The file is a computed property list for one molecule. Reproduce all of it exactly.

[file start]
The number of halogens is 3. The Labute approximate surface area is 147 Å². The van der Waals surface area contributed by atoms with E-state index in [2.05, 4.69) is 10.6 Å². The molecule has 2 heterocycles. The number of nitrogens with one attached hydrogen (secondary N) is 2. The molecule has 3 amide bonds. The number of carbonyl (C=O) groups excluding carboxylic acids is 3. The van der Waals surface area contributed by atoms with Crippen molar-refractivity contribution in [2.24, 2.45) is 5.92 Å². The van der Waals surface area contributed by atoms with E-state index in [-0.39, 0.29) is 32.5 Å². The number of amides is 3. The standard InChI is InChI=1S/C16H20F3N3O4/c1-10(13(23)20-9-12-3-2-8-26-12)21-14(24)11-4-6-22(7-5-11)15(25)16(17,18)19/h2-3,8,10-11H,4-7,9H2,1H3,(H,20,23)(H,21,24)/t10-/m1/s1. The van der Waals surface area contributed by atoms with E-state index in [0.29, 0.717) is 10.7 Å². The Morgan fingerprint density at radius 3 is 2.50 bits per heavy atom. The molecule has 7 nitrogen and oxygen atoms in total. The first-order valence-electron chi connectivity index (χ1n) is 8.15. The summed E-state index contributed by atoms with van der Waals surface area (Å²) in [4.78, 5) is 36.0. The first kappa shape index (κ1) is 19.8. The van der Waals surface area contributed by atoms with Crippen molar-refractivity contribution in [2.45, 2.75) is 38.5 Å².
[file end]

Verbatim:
The number of halogens is 3. The Labute approximate surface area is 147 Å². The van der Waals surface area contributed by atoms with E-state index in [2.05, 4.69) is 10.6 Å². The molecule has 2 heterocycles. The number of nitrogens with one attached hydrogen (secondary N) is 2. The molecule has 3 amide bonds. The number of carbonyl (C=O) groups excluding carboxylic acids is 3. The van der Waals surface area contributed by atoms with Crippen molar-refractivity contribution in [2.24, 2.45) is 5.92 Å². The van der Waals surface area contributed by atoms with E-state index in [-0.39, 0.29) is 32.5 Å². The number of amides is 3. The standard InChI is InChI=1S/C16H20F3N3O4/c1-10(13(23)20-9-12-3-2-8-26-12)21-14(24)11-4-6-22(7-5-11)15(25)16(17,18)19/h2-3,8,10-11H,4-7,9H2,1H3,(H,20,23)(H,21,24)/t10-/m1/s1. The van der Waals surface area contributed by atoms with E-state index in [0.29, 0.717) is 10.7 Å². The Morgan fingerprint density at radius 3 is 2.50 bits per heavy atom. The molecule has 7 nitrogen and oxygen atoms in total. The first-order valence-electron chi connectivity index (χ1n) is 8.15. The summed E-state index contributed by atoms with van der Waals surface area (Å²) in [4.78, 5) is 36.0. The first kappa shape index (κ1) is 19.8. The van der Waals surface area contributed by atoms with Crippen molar-refractivity contribution in [2.45, 2.75) is 38.5 Å².